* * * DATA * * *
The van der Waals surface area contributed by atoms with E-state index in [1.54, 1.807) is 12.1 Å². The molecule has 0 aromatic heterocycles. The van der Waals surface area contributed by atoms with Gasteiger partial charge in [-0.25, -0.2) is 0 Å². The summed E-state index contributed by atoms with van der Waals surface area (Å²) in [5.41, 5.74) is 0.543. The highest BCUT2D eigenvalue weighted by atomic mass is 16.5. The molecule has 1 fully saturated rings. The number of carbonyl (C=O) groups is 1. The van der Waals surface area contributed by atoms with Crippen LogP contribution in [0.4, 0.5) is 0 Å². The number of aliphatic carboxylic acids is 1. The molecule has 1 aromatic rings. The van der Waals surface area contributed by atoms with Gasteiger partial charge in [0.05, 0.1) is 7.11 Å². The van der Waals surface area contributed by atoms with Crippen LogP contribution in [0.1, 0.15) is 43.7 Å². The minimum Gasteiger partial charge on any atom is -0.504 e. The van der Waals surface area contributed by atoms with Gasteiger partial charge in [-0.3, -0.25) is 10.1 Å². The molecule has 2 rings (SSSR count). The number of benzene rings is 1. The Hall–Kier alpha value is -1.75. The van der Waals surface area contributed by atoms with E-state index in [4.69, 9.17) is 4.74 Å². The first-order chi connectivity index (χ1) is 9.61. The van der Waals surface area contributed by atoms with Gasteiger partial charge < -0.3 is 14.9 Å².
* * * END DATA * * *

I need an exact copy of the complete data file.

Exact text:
The van der Waals surface area contributed by atoms with E-state index in [1.54, 1.807) is 12.1 Å². The molecule has 0 aromatic heterocycles. The van der Waals surface area contributed by atoms with Gasteiger partial charge in [-0.25, -0.2) is 0 Å². The summed E-state index contributed by atoms with van der Waals surface area (Å²) in [5.41, 5.74) is 0.543. The highest BCUT2D eigenvalue weighted by atomic mass is 16.5. The molecule has 1 fully saturated rings. The number of carbonyl (C=O) groups is 1. The van der Waals surface area contributed by atoms with Crippen LogP contribution in [0.4, 0.5) is 0 Å². The number of aliphatic carboxylic acids is 1. The molecule has 1 aromatic rings. The van der Waals surface area contributed by atoms with Gasteiger partial charge in [0.05, 0.1) is 7.11 Å². The van der Waals surface area contributed by atoms with Crippen LogP contribution in [0.1, 0.15) is 43.7 Å². The minimum Gasteiger partial charge on any atom is -0.504 e. The van der Waals surface area contributed by atoms with Gasteiger partial charge in [-0.3, -0.25) is 10.1 Å². The molecule has 2 rings (SSSR count). The number of benzene rings is 1. The Hall–Kier alpha value is -1.75. The van der Waals surface area contributed by atoms with E-state index in [4.69, 9.17) is 4.74 Å². The first-order chi connectivity index (χ1) is 9.61. The van der Waals surface area contributed by atoms with Gasteiger partial charge < -0.3 is 14.9 Å².